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Journal sydneyfong's Journal: Call for alternate (DNS) root servers 1

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Given these recent outrageous and blatant violations by registrars, and the indifference of ICANN, this should be a perfect time to resurrect the idea of an alternate system of root DNS servers.

If nothing is done to address the problems, the .com, .net domain name space would probably be filled up with spam junk (if they are not saturated with crap already). Given the increasing importance of the Internet infrastructure these days, it's outrageous to think that the basic infrastructure of the Internet is held hostage by a small group of greedy corporate bastards. Remember the last time Verisign tried to redirect all non-existent .com/.net requests to their own portal site? They are willing to screw up anything as long as they can get away with it (and money).

I understand that the worst TLDs in question are .com and .net, but they set the example. How long would it be for country TLDs to follow the corporate footsteps of Verisign, Network Solutions and co?

I think it should be most apt to start meaningful discussion here on Slashdot, where there are enough people who have the expertise and skills --- and interest and passion, to pull this one off.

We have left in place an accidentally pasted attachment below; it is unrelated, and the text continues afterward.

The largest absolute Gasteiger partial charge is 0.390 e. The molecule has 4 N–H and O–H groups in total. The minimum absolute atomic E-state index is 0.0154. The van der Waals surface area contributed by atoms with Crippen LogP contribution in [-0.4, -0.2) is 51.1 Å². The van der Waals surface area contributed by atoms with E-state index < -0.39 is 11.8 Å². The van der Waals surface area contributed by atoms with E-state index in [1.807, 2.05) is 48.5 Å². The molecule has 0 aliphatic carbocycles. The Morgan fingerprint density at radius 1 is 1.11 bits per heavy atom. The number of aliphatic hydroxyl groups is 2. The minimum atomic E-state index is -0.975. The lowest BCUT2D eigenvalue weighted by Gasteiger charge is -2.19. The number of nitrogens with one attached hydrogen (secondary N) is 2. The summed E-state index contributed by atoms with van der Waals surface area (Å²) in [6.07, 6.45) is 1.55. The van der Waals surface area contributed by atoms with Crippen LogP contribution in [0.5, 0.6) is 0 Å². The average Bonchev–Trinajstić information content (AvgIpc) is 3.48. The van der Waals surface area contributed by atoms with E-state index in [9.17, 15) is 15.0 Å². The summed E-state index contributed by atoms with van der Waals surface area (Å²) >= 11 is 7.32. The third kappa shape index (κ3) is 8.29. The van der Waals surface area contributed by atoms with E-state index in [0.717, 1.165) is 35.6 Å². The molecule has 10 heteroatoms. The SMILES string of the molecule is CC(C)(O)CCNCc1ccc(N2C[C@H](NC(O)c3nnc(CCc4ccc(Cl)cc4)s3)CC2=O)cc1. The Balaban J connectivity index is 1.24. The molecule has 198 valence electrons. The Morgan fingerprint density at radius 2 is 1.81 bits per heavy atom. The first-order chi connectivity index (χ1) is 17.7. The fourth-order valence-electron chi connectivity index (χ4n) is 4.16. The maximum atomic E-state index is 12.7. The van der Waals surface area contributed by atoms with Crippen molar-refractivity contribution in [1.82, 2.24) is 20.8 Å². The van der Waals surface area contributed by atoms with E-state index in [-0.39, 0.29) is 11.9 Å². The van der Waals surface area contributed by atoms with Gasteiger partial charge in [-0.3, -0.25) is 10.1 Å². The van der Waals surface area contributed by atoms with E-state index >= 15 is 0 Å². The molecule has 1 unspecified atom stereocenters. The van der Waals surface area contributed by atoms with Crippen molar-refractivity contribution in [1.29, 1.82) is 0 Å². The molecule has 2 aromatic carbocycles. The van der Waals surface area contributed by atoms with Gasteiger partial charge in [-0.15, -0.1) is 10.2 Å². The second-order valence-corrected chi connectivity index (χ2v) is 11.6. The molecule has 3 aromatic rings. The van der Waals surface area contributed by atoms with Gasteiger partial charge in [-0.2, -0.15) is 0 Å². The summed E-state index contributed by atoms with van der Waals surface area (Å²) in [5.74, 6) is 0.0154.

I have looked around a bit regarding projects such as AlterNIC, OpenNIC, OpenRSC, etc. But all those projects are dead or at the very least in deep hibernation. I have a feeling that the projects aren't really meant to be serious, rather they are hobbyist projects/social experiments that even the founders couldn't care less about.

Does nobody care at all?

That being said, I personally don't have any concrete proposals. But given the enthusiastic response of Slashdot readers (there are 600+ comments here), I believe we can gather enough personnel and expertise to give the old idea a new try. Interested parties might want to post a reply here, or in my Journal.

Any takers?

[Oh and moderators, you might actually want to mod this one up...]

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Call for alternate (DNS) root servers

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  • This isn't really as hard as it looks, but it does require a different way of thinking.

    Consider the case of the post-WWII concentration camp surviver, Ivan Schwartzwald. He has survived the horrors he has gone through, and managed to immigrate to North America. Still wary of negative perceptions of his ethnicity, and the fact that he as an unusual name, he changes it to John Blackwood, and tells all his old friends of this. [This is not intended to lessen the brutality of the Holocaust, by comapring it to

There's no future in time travel.